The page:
Corruption

In the midst of this crisis there are those who have created and benefited from business opportunities through state contracts created by COVID-19. The pandemic has been a launchpad for cronyism and worsening siphoning of public resources. Some opposition leaders who have raised awareness around Covid-19 corruption in the country have been arrested by the ZANU-PF government under allegations of inciting public violence. The rapidly declining nature of the Zimbabwean economy means that there is a shortage of reliable unemployment data. However, it is estimated that above 95% of the population sustains itself on informal work.

The government has recently faced widespread criticism as the COVID-19 imposed curfew on 21 July was understood as state repression to quell growing dissent. The government’s repressive silencing of dissenting voices, mobilizing towards the day of mass action on July 31 by opposition leaders, NGOs, community groups and activists deepened the contradictions between the ruling elite and opposition forces in Zimbabwe.

The deep rooted corruption of Zimbabwe’s ruling elite network of patronage has intensified the economic crisis which has plunged the majority of Zimbabweans into poverty. The widespread criticism of the government’s handling of the pandemic has proved to be justified by the arrest and charging of Zimbabwe’s former Health Minister, Obadiah Moyo. Moyo was fired and charged with corruption over the illegal awarding of a COVID-19 supply contract. The minister was arrested and charged along with three executives from the state-owned National Pharmaceutical Company and the local representative of the Drax International company. Despite the arrests and charging, it has emerged that those charged were not in President Emmerson Mnanangwagwa’s favoured faction. This was even as two permanent secretaries loyal to Mnanangwagwa who signed the illegal deal were not arrested. Despite the ZANU-PF government’s inability to stabilize the Zimbabwean economy, it awarded the contract in dispute to a company that inflated prices, with the government invoiced $28 for disposable masks valued at under $4.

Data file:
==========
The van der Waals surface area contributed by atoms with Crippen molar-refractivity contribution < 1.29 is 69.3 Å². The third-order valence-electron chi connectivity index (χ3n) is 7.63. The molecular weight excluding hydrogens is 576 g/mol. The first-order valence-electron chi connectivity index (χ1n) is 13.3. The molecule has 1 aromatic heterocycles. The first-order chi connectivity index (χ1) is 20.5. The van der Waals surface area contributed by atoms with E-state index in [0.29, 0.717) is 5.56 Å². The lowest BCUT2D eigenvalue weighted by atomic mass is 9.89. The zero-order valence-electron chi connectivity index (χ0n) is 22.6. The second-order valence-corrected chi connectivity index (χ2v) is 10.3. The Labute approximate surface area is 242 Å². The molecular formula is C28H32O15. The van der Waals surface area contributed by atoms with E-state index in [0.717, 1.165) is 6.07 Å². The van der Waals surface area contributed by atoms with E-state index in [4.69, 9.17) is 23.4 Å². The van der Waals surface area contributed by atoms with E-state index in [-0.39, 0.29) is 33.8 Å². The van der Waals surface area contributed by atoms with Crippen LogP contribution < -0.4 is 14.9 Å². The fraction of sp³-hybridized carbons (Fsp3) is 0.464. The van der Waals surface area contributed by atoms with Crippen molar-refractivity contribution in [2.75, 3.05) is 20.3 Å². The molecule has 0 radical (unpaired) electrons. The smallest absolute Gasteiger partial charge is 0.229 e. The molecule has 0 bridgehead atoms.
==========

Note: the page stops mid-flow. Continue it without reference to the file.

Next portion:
Prior to the arrest of the health minister, government officials were under public scrutiny after it emerged that the largest portion of COVID-19 expenses were travel and subsistence allowances for top government officials. This is despite healthcare workers in Zimbabwe being poorly paid and the healthcare infrastructure being severely under resourced.

Healthcare in tatters 

May 2020 marked the end of a malaria outbreak in Zimbabwe. In the first four months of the year, 262 968 malaria cases were reported with 246 deaths. Earlier in April, the health minister had noted that COVID-19 had been prioritized over existing diseases such as malaria. Despite the 22 000 annual HIV/AIDS related deaths, HIV/AIDS patients are reportedly defaulting on antiretrovirals (ARVs). This is because they cannot afford the meals that are prerequisite in taking ARV medication. An ongoing drought in Zimbabwe has further decreased available clean water thereby increasing the risk of communicable diseases.